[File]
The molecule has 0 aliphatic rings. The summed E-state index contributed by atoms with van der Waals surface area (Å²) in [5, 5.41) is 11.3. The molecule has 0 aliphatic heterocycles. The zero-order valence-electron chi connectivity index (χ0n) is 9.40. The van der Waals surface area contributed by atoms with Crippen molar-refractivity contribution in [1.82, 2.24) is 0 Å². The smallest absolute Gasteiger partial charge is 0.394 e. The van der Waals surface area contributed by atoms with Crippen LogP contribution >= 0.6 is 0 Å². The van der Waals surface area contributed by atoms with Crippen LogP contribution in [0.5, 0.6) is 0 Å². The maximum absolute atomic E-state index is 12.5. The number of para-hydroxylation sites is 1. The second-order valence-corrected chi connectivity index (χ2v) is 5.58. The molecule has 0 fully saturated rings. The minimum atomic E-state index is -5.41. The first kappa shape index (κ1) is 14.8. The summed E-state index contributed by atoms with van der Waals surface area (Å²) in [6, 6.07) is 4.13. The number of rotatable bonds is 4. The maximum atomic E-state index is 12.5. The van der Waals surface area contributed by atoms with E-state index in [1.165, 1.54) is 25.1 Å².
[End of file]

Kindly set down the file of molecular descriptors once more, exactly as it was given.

The molecule has 0 aliphatic rings. The summed E-state index contributed by atoms with van der Waals surface area (Å²) in [5, 5.41) is 11.3. The molecule has 0 aliphatic heterocycles. The zero-order valence-electron chi connectivity index (χ0n) is 9.40. The van der Waals surface area contributed by atoms with Crippen molar-refractivity contribution in [1.82, 2.24) is 0 Å². The smallest absolute Gasteiger partial charge is 0.394 e. The van der Waals surface area contributed by atoms with Crippen LogP contribution >= 0.6 is 0 Å². The van der Waals surface area contributed by atoms with Crippen LogP contribution in [0.5, 0.6) is 0 Å². The maximum absolute atomic E-state index is 12.5. The number of para-hydroxylation sites is 1. The second-order valence-corrected chi connectivity index (χ2v) is 5.58. The molecule has 0 fully saturated rings. The minimum atomic E-state index is -5.41. The first kappa shape index (κ1) is 14.8. The summed E-state index contributed by atoms with van der Waals surface area (Å²) in [6, 6.07) is 4.13. The number of rotatable bonds is 4. The maximum atomic E-state index is 12.5. The van der Waals surface area contributed by atoms with E-state index in [1.165, 1.54) is 25.1 Å².